Documenting my children is a huge priority for me, whether I’m writing a weekly letter to Bee or Instagramming daily moments that melt my heart. I know I won’t always remember the folds of her hands or hue of her newborn hair, but I can do my best to mentally capture these early days to the best of my ability. In that same vein, a few of my favorite photographers have joined forces for a weekly project that’s as inspired as it is captivating – a year in the life of their children – from one side of the lens to another. And although the photos alone are beautiful and telling and wise, it’s their words that are impacting me today…
In the creative lull that often begins at the start of a new year, photographers Meaghan Curry, Kelsey Gerhard and Becky Zeller began brainstorming project ideas to force themselves to put down their phone cameras and pick up their “real” ones more regularly. The result is You Are My Wild: a visual anthology of childhood, beautifully documented from around the country.
“There is no one that I would rather photograph than [my daughter] Nora,” writes Meaghan. “Sometimes, I find the fact that she is utterly unable to take any direction right now to be beyond frustrating. But, when I just accept that and allow the moments to unfold naturally … that is when I take the pictures that I treasure the most.”
And isn’t that telling of parenthood in general? Sometimes when we take a step back, observe and capture the moments as they are – rather than as we expect them to be – a certain kind of beauty unfolds. “Even on the more boring of days, those with the least light, and the worst moods, you can always find beauty if you look for it,” writes Becky.
Scrolling through each photo, I’m mesmerized by the many facets of each personality – all so perfectly frozen in time. From charming to curious and lively to sincere – every emotion is a watermark on each photo, formed and stamped for prosperity. Never styled, never forced.
“I am not the type of photographer who has some big vision and tries to execute it through her children – I really let them lead me,” writes Kelsey. “Their world is infinitely more interesting than anything I could dream up. That said, I compose and choose what to capture and share, so my work is truly what I see in them. I am sure if they were to choose how they were portrayed every week it would be a much different looking project.”
Ryan Marshall has a similar notion about shooting his daughter, Tessa. “I want her to look back on these images from this year and see her likes, and interests, and see her personality emerging and solidifying,” Ryan writes. “I try very hard not to stage these photos, I don’t pose her, but what I will do is make note of the things she was really drawn to that week, and be sure to initiate that activity so each week the picture has a heavy relevancy to her story. When I look back on pictures from when I was a kid, I almost never pay attention to the main subject, I am always searching the details … It pieces together these foggy memories from childhood and really reinforces the perception you have of yourself.”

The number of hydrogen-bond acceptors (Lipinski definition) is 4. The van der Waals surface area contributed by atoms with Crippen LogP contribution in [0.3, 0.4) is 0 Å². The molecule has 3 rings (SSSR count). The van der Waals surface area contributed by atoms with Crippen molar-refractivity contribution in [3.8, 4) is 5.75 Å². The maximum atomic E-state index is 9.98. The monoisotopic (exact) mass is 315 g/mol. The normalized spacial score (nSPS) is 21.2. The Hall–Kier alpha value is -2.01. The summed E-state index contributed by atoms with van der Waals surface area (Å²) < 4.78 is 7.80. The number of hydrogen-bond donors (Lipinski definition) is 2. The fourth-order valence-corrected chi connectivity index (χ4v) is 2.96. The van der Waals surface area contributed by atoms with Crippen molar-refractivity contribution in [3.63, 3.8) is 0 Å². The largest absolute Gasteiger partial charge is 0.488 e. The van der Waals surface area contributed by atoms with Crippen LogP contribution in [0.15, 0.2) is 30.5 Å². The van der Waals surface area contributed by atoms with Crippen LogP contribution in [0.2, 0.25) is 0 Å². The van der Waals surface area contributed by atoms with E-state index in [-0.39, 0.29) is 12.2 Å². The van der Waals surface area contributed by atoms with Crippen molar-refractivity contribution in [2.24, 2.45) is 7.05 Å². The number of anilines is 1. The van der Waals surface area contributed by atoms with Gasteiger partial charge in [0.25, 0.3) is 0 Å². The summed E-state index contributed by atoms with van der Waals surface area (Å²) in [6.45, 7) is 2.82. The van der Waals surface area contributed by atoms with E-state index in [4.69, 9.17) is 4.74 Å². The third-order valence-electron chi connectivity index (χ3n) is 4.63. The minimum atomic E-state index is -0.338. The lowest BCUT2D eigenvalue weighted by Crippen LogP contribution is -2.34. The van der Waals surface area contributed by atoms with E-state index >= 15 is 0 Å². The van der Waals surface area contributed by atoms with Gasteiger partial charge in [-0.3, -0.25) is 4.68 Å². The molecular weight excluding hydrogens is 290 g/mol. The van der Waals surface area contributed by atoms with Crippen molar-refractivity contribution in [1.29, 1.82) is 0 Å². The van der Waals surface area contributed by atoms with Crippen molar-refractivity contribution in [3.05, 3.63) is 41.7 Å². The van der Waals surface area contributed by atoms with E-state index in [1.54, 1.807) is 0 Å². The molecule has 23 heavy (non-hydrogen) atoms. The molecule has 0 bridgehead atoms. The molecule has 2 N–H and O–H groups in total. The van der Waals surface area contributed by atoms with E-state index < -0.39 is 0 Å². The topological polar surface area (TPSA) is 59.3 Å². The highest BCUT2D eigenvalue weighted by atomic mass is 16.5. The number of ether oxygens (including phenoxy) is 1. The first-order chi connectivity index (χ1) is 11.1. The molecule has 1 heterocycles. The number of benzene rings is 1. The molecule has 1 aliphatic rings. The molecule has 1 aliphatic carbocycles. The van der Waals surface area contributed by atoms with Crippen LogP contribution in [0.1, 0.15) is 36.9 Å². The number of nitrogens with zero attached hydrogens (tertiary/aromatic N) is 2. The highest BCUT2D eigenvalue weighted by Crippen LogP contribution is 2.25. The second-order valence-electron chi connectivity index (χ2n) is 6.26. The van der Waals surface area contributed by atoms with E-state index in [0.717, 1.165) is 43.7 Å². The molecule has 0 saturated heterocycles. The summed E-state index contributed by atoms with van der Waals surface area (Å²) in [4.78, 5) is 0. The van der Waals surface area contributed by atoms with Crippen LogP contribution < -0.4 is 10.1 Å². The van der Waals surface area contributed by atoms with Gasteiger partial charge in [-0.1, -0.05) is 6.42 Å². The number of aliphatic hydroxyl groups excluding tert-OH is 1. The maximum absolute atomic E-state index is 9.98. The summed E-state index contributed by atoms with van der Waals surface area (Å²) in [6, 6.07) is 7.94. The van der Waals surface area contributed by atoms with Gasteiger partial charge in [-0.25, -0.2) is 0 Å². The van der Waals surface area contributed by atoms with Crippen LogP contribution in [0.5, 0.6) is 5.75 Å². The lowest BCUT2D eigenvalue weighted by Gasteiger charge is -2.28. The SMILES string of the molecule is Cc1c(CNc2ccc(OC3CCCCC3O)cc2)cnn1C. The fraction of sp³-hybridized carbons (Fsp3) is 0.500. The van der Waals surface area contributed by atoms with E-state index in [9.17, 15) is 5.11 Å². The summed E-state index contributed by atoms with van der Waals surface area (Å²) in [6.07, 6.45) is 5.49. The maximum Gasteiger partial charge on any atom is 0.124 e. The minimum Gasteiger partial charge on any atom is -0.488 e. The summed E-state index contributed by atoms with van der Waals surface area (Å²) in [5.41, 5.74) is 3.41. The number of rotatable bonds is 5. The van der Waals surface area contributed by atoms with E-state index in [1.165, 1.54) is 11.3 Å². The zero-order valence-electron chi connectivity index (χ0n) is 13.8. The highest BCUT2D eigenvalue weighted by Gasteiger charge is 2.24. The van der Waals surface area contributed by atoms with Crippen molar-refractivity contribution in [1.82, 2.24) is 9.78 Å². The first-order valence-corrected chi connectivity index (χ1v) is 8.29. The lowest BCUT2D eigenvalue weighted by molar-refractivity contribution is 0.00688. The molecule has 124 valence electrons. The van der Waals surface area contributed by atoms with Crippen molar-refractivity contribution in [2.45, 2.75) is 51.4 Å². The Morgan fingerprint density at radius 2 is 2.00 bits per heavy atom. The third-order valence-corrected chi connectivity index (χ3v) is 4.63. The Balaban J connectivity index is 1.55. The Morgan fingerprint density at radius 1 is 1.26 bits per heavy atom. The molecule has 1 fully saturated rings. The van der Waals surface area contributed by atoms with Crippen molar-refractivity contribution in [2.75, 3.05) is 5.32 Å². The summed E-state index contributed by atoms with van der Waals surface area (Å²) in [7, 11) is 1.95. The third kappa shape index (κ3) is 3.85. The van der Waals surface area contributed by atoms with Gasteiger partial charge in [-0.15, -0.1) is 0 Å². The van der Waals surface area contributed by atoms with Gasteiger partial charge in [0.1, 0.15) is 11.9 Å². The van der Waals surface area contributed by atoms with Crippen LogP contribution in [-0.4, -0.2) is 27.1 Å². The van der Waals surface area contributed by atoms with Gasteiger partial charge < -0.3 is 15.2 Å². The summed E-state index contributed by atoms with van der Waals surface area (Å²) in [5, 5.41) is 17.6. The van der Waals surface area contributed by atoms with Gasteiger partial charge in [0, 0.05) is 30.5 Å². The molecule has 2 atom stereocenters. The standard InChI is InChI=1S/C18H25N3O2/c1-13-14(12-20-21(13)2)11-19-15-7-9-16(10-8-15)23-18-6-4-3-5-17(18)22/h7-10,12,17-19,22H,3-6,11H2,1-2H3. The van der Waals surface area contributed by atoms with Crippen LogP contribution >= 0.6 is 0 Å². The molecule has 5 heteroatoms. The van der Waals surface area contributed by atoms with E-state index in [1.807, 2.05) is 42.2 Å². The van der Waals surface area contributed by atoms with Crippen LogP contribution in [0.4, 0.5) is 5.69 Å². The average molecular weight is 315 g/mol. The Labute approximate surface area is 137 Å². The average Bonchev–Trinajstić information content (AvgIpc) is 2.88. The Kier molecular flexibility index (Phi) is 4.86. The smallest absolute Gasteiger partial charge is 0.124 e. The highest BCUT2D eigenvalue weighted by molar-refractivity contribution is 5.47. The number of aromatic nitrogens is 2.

It’s such an interesting dichotomy – the way our children see themselves vs. the way we see them. When our children look back and notice the details surrounding their lives, homes and personalities – how will they piece them together? What story will they reveal? “I guess I look at projects like this, and photos in general, as little clues I am leaving behind for them so they can better figure out how they got to wherever they end up,” Ryan writes.
Kelsey calls these clues “visual love notes,” saying that each one is “creating permanence out of fleeting seconds of time. I hope my girls will be able to look back at these pictures many years from now and know that I noticed it all, and that every bit of them, at every stage of their life, was valid, appreciated, treasured and loved.”
Yet just as photographers balance light and shadows, words and pictures, their craft is a juggling act, as well. Kati Dimoff writes, “My children will end up with tangible documentation of their childhoods. But will they be annoyed that I always had a camera out? There’s a good chance. I hope the good outweighs the bad and they can recognize my good intentions and forgive my faults.”
Becky mentioned something similar, writing “I actually sometimes think that this compulsion I have to document every, single, little, last thing has made me a somewhat less present parent than I would like to be, ironically enough.”
I often think the same when I sit down to tell Bee’s stories. At what point am I taking myself out of the stories that are happening this very moment, simply so I can write them later? How much do I remember from the other side of the lens – the side where my daughter is laughing and playing and tugging at my hem as I scribble notes on a post-it, furiously documenting the moments and thoughts and feelings and memories?
It’s a thought I’ve been personally struggling with as I write about this beautiful project today. But then I stumbled upon this portion of the interview, where Ryan wrote about photographing his 3-year-old:
“Taking pictures of Tessa is tough; it’s always a challenge to get her to stop “posing,” but once she finally stops smiling and gets bored, I always wait her out, she settles into herself, and I get the shot. She will ask sometimes, “Dad, what are you waiting for?” and I say: “You.”
And then I worry less and breathe deeper, knowing that our children will always settle into themselves – as long as we wait for them. Whether there’s a pen in our hand or a camera around our neck, it matters not. We wait and watch and observe and love, and if all of those things are happening, the stories will eventually write themselves.
Image Credit: You Are My Wild
p.s. Just for fun: The wisdom of 6-year-olds.twitter, facebook, pinterest, stumble
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